Targeted Next-Generation Sequencing Appoints C16orf57 as Clericuzio-Type Poikiloderma with Neutropenia Gene

Università degli Studi di Milano, Dipartimento di Biologia e Genetica per le Scienze Mediche, Milan, Italy.
The American Journal of Human Genetics (Impact Factor: 10.93). 12/2009; 86(1):72-6. DOI: 10.1016/j.ajhg.2009.11.014
Source: PubMed


Next-generation sequencing is a straightforward tool for the identification of disease genes in extended genomic regions. Autozygosity mapping was performed on a five-generation inbred Italian family with three siblings affected with Clericuzio-type poikiloderma with neutropenia (PN [MIM %604173]), a rare autosomal-recessive genodermatosis characterised by poikiloderma, pachyonychia, and chronic neutropenia. The siblings were initially diagnosed as affected with Rothmund-Thomson syndrome (RTS [MIM #268400]), with which PN shows phenotypic overlap. Linkage analysis on all living subjects of the family identified a large 16q region inherited identically by descent (IBD) in all affected family members. Deep sequencing of this 3.4 Mb region previously enriched with array capture revealed a homozygous c.504-2 A>C mismatch in all affected siblings. The mutation destroys the invariant AG acceptor site of intron 4 of the evolutionarily conserved C16orf57 gene. Two distinct deleterious mutations (c.502A>G and c.666_676+1del12) identified in an unrelated PN patient confirmed that the C16orf57 gene is responsible for PN. The function of the predicted C16orf57 gene is unknown, but its product has been shown to be interconnected to RECQL4 protein via SMAD4 proteins. The unravelled clinical and genetic identity of PN allows patients to undergo genetic testing and follow-up.

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Available from: Ludovica Volpi, Oct 03, 2015
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    • "The function of the 2H domain in UBASH3 is unknown (Tsygankov, 2013). USB1 is linked to a rare hereditary disease, poikiloderma with neutropenia, and functions in the maturation of the U6 snRNA (Colombo et al., 2012; Hilcenko et al., 2013; Volpi et al., 2010; Walne et al., 2010). This enzyme catalyzes the cleavage of the phosphodiester bond between the two terminal nucleotides in the substrate and forms a product with a 2′,3′-cyclic end (Hilcenko et al., 2013). "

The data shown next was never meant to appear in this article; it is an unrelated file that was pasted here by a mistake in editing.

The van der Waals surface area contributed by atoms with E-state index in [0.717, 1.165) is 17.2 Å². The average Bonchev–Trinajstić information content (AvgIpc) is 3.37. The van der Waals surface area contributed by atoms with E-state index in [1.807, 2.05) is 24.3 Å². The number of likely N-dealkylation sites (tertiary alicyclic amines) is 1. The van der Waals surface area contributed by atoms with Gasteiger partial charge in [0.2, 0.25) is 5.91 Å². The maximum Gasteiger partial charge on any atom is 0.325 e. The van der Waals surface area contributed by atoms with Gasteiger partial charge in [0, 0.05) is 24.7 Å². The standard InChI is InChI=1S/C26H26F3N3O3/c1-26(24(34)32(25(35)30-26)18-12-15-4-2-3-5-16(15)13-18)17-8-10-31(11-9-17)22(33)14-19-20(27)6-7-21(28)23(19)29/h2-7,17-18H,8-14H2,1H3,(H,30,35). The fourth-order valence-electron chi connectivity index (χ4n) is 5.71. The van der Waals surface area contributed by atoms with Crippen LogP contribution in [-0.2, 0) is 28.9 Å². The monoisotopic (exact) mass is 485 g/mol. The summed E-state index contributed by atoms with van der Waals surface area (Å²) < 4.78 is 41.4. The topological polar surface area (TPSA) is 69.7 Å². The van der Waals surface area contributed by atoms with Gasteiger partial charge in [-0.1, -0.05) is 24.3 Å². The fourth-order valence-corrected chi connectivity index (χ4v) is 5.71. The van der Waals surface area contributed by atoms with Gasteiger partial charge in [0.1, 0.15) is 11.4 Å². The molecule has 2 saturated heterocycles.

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    ABSTRACT: 2′,3′-cyclic nucleotide 3′-phosphodiesterase (CNPase) is an abundant membrane-associated enzyme within the vertebrate myelin sheath. While the physiological function of CNPase still remains to be characterized in detail, it is known – in addition to its in vitro enzymatic activity – to interact with other proteins, small molecules, and membrane surfaces. From an evolutionary point of view, it can be deduced that CNPase is not restricted to myelin-forming cells or vertebrate tissues. Its evolution has involved gene fusion, addition of other small segments with distinct functions, such as membrane attachment, and possibly loss of function at the polynucleotide kinase-like domain. Currently, it is unclear whether the enzymatic function of the conserved phosphodiesterase domain in vertebrate myelin has a physiological role, or if CNPase could actually function – like many other classical myelin proteins – in a more structural role.
    Brain Research 09/2015; DOI:10.1016/j.brainres.2015.09.004 · 2.84 Impact Factor